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By Refusing to Charge Criminals, Woke Prosecutors Cause More Costly Payouts

Despite advancements like body cams reducing wrongful arrests, cities face soaring lawsuit payouts, not due to more police misconduct but to 'woke' DAs' policies.

In a climate where the narrative often skews against law enforcement, it’s crucial to dissect the truth from sensationalism, especially regarding the rising costs of police misconduct payouts in cities across America. Recent reports, including from The New York Times, have highlighted staggering figures, with New York City shelling out $135 million in 2022 and Chicago $67 million in 2021 for police misconduct suits. These numbers, while eye-opening, don’t tell the whole story.

The increasing financial toll of these lawsuits doesn’t necessarily correlate with an uptick in police misconduct. In fact, advancements such as more extensive video surveillance, facial recognition technology, declining arrest rates, and the widespread adoption of body cameras suggest the opposite. These innovations lead to more accountability and, logically, fewer wrongful arrests. Despite what critics might claim, the narrative that police are becoming increasingly violent or corrupt is misleading.

The surge in lawsuit payouts can, in part, be attributed to the rise of “woke” district attorneys in major cities. Many of these DAs, often backed by progressive agendas and funding, show a reluctance to prosecute crimes vigorously. This leniency not only emboldens criminal activity but also exposes cities to financial liabilities through lawsuits. For instance, the refusal to prosecute a significant percentage of police arrests in places like Washington DC and Los Angeles under DAs like George Gascon illustrates this point starkly.

Moreover, the political climate following events like the George Floyd protests has seen a reluctance to charge protestors, further exacerbating the situation. This approach, where cities opt for “pay to go away” settlements, results in ballooning costs for taxpayers. Not only are these settlements becoming more common, but the settlement amounts are also growing. For example, New York City’s average payout jumped from $10,000 in 2018 to $25,000 in 2023. Nonetheless, these settlements are often not an admission of guilt but a financial strategy.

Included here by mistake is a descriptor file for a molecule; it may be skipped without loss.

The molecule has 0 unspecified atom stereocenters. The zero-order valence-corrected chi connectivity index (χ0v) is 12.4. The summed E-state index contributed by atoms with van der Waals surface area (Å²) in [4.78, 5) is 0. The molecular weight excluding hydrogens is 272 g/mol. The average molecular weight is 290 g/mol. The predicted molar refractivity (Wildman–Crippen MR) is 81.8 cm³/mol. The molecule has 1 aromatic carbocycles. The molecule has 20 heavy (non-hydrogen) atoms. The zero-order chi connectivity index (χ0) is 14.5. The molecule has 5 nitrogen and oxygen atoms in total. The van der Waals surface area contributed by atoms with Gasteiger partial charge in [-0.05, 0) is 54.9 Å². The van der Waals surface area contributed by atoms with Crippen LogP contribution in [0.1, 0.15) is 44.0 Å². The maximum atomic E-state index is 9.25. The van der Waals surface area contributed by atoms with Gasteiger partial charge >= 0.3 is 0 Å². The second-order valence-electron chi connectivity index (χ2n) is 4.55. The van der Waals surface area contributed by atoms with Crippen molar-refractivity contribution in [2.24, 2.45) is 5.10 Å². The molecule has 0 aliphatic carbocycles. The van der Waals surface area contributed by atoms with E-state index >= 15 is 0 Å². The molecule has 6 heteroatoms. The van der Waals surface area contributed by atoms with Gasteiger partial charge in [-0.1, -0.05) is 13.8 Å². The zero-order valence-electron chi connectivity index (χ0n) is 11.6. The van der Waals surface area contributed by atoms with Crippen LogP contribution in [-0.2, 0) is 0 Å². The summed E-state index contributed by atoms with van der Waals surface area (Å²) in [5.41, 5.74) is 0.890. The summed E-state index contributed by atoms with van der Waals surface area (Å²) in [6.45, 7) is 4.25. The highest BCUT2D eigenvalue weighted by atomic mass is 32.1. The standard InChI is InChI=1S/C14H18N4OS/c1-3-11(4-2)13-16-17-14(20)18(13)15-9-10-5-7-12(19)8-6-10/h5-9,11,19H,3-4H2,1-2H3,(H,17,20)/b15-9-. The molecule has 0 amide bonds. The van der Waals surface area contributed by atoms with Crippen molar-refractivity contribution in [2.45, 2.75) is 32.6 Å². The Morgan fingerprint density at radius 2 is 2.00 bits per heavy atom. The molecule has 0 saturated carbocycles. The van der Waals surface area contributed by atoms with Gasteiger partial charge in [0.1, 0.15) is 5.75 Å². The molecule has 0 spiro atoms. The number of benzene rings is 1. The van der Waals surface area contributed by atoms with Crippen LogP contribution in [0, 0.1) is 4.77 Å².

Critics quick to equate the rise in lawsuit costs with rampant police misconduct are missing the forest for the trees. This isn’t a tale of unbridled corruption within police departments but a story of a failing judicial system where district attorneys choose politics over justice. When valid arrests are not prosecuted, defending those actions in civil court becomes an uphill battle, often leading to settlements that burden the taxpayer.

This scenario underscores the importance of electing district attorneys who are committed to upholding the law rather than pushing a political agenda. It’s a stark reminder that elections have consequences, not just for the immediate legal landscape but for the financial health of our cities. As we navigate these tumultuous times, it’s critical to support law enforcement through fair and effective legal practices, ensuring justice for all parties involved and safeguarding the public purse from unnecessary drains.

Robert Chernin

Robert Chernin

Robert B. Chernin has brought his years of political consulting and commentary back to radio. As a longtime entrepreneur, business leader, fundraiser and political confidant, Robert has a unique perspective with insights not heard anyway else. Robert has consulted on federal and statewide campaigns at the gubernatorial, congressional, senatorial, and presidential level. He served in leadership roles in the presidential campaigns of President George W. Bush as well as McCain for President. He led Florida’s Victory 2004’s national Jewish outreach operations as Executive Director. In addition, he served on the President’s Committee of the Republican Jewish Coalition. Robert co-founded and served as president of the Electoral Science Institute, a non-profit organization that utilizes behavioral science to increase voter participation and awareness. Robert can be heard on multiple radio stations and viewed on the “Of the People” podcast where you get your podcasts.